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April 9, 2014

Jonathan Tobin: Why Did Kerry Lie About Israeli Blame?

Samuel G. Freedman: A resolution 70 years later for a father's unsettling legacy of ashes from Dachau

Jessica Ivins: A resolution 70 years later for a father's unsettling legacy of ashes from Dachau

Kim Giles: Asking for help is not weakness

Kathy Kristof and Barbara Hoch Marcus: 7 Great Growth Israeli Stocks

Matthew Mientka: How Beans, Peas, And Chickpeas Cleanse Bad Cholesterol and Lowers Risk of Heart Disease

Sabrina Bachai: 5 At-Home Treatments For Headaches

The Kosher Gourmet by Daniel Neman Have yourself a matzo ball: The secrets bubby never told you and recipes she could have never imagined

April 8, 2014

Lori Nawyn: At Your Wit's End and Back: Finding Peace

Susan B. Garland and Rachel L. Sheedy: Strategies Married Couples Can Use to Boost Benefits

David Muhlbaum: Smart Tax Deductions Non-Itemizers Can Claim

Jill Weisenberger, M.S., R.D.N., C.D.E : Before You Lose Your Mental Edge

Dana Dovey: Coffee Drinkers Rejoice! Your Cup Of Joe Can Prevent Death From Liver Disease

Chris Weller: Electric 'Thinking Cap' Puts Your Brain Power Into High Gear

The Kosher Gourmet by Marlene Parrish A gift of hazelnuts keeps giving --- for a variety of nutty recipes: Entree, side, soup, dessert

April 4, 2014

Rabbi David Gutterman: The Word for Nothing Means Everything

Charles Krauthammer: Kerry's folly, Chapter 3

Amy Peterson: A life of love: How to build lasting relationships with your children

John Ericson: Older Women: Save Your Heart, Prevent Stroke Don't Drink Diet

John Ericson: Why 50 million Americans will still have spring allergies after taking meds

Cameron Huddleston: Best and Worst Buys of April 2014

Stacy Rapacon: Great Mutual Funds for Young Investors

Sarah Boesveld: Teacher keeps promise to mail thousands of former students letters written by their past selves

The Kosher Gourmet by Sharon Thompson Anyone can make a salad, you say. But can they make a great salad? (SECRETS, TESTED TECHNIQUES + 4 RECIPES, INCLUDING DRESSINGS)

April 2, 2014

Paul Greenberg: Death and joy in the spring

Dan Barry: Should South Carolina Jews be forced to maintain this chimney built by Germans serving the Nazis?

Mayra Bitsko: Save me! An alien took over my child's personality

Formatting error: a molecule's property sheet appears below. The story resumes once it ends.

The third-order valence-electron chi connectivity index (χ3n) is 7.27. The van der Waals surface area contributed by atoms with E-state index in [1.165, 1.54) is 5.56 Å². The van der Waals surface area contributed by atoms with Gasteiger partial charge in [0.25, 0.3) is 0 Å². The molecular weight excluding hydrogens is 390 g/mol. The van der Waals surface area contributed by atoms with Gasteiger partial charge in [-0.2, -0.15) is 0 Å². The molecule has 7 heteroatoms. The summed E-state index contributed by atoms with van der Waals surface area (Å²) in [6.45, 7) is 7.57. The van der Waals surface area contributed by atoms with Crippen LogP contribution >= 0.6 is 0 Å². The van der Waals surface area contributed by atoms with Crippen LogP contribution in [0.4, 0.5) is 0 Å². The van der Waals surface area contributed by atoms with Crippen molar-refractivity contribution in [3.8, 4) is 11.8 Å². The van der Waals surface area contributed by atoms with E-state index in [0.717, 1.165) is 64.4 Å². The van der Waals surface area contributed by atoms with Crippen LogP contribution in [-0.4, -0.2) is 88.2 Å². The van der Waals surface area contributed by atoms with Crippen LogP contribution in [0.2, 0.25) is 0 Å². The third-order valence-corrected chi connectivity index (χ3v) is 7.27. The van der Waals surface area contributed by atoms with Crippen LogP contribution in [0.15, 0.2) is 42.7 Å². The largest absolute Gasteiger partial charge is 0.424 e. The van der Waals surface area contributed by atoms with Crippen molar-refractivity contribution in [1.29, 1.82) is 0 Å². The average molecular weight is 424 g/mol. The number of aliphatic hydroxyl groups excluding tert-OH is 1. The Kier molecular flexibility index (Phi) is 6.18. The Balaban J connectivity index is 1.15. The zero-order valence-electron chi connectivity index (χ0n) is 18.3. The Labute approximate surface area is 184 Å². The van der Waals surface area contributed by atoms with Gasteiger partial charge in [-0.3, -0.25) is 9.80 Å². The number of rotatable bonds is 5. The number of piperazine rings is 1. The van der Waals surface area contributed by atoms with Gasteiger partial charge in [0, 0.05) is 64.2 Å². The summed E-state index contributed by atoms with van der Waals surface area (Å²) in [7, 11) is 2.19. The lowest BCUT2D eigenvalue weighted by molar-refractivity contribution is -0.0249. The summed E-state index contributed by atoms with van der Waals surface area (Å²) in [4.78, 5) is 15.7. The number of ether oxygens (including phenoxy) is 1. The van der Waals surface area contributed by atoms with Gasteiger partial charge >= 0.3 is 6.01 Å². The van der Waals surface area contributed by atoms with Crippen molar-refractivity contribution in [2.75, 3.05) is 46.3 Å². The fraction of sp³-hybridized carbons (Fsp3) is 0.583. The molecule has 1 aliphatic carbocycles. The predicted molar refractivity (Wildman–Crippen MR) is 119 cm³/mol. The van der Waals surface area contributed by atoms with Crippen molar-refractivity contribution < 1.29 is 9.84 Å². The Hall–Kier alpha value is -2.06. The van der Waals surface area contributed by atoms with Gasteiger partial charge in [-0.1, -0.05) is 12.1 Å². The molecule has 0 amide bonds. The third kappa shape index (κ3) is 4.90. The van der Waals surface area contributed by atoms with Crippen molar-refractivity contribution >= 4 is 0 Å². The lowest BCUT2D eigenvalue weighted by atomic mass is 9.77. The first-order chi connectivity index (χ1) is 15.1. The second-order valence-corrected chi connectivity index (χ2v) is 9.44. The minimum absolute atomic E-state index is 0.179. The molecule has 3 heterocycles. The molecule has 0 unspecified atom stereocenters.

Frank Clayton: Get happy: 20 scientifically proven happiness activities

Susan Scutti: It's Genetic! Obesity and the 'Carb Breakdown' Gene

Lecia Bushak: Why Hand Sanitizer May Actually Harm Your Health

Stacy Rapacon: Great Funds You Can Own for $500 or Less

Cameron Huddleston: 7 Ways to Save on Home Decor

The Kosher Gourmet by Steve Petusevsky Exploring ingredients as edible-stuffed containers (TWO RECIPES + TIPS & TECHINQUES)

Jewish World Review Jan. 21, 2005 /11 Shevat, 5765

Shameless semantics

By David Limbaugh


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http://www.JewishWorldReview.com | Two major changes have occurred since those long-forgotten days when Democrats were identifying Social Security as a crisis that had to be fixed immediately: The problem has gotten worse, and Democrats have proven they weren't sincere in the first place.

Bill Clinton pretended to be adamant about fixing the problem. Al Gore lectured his presidential opponent George W. Bush for not approaching the problem with sufficient urgency. Allusions to the ephemeral "lock box" were Algore's favorite sound bites.

One would think, then, that President Bush would be entitled to some credit for his willingness to tackle the notorious third rail of politics. He has little to gain politically from pursuing a solution.

Think again. In response to President Bush's plan to add a private accounts option, Democrats insist that two rights make a wrong. That is, even if the president's reform would enhance the average American's retirement security, it must not be permitted if it would also help big business, which Democrats openly despise. You see, it's not just the whack jobs on the Left, but the entire Democratic leadership apparatus that is saying the president is doing this as a sop to Wall Street.